Religion is on the decline in Scotland. Research by the Scottish Household Survey shows only half of Scots today have any religious affiliation. The number of non-religious Scots has risen to 49.8 percent from 40 percent in 2009. The number of Scots who identified themselves with the Church of Scotland has dropped from 34 percent to 25 percent.
The Convener of the Church of Scotland’s Church and Society Council, however, is not surprised about the decline. Rev. Dr. Richard Frazer, a minister at Greyfriars in Edinburgh, revealed that this decline in religious sentiments was something he always saw coming. He said this decline does not mean the people are no more spiritual. Rather, he believes people today simply do not want to follow an institutional way of life and are looking for more “open” ways to express their “spirituality.”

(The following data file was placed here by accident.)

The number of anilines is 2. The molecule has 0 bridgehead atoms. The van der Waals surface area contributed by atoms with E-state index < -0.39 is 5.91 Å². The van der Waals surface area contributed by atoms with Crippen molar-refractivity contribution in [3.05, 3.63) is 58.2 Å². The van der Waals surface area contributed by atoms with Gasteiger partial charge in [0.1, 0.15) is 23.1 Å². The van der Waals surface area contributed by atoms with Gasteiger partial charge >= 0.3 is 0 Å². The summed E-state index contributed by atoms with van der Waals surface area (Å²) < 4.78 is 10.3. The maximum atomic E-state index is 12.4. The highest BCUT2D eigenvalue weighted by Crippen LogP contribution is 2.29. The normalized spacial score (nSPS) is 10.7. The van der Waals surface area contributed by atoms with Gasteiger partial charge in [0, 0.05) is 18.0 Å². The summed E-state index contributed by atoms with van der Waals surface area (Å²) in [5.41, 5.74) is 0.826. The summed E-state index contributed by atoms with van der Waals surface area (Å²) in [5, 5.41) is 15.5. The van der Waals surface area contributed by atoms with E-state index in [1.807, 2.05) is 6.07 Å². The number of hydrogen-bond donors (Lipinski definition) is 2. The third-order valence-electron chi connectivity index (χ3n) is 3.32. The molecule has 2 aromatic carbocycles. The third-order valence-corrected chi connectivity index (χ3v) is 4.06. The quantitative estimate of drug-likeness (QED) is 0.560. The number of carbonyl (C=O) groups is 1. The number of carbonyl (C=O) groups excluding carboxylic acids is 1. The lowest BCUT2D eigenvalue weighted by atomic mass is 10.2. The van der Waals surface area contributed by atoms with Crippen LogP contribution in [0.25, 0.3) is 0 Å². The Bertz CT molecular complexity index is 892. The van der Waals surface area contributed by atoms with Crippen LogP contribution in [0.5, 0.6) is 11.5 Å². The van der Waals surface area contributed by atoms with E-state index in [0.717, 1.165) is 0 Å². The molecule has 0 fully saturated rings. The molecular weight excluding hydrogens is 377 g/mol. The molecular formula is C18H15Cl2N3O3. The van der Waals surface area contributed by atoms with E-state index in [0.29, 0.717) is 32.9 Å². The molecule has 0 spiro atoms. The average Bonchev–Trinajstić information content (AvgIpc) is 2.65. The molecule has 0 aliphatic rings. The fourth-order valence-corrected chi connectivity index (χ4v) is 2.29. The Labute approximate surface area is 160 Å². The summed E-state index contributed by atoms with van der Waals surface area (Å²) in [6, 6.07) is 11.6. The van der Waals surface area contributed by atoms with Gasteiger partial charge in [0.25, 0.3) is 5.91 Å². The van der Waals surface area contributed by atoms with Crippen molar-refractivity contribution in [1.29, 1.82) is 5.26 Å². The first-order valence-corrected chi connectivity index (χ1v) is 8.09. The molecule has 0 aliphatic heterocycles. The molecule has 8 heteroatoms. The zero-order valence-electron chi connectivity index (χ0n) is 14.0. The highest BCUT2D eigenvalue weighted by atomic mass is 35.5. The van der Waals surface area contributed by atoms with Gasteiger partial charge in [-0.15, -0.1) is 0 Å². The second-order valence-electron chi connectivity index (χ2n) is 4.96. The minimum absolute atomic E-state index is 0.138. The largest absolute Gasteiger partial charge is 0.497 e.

Rev. Dr. Frazer revealed the Church of Scotland had anticipated this change in spiritual needs from a long time. As such, the Church has already taken measures to adapt to the changing times. The Church leaders have taken up certain initiatives to cater to the spiritual needs of the modern people already. The main focus of their initiatives is to take the church and religion directly to the people, rather than keeping it concentrated in church structures alone. Reflecting on the study’s findings, he said the figures only give a partial picture of the whole story. He added that the initiatives the Church has taken are successful to a great extent, a fact that cannot be shown through numbers.
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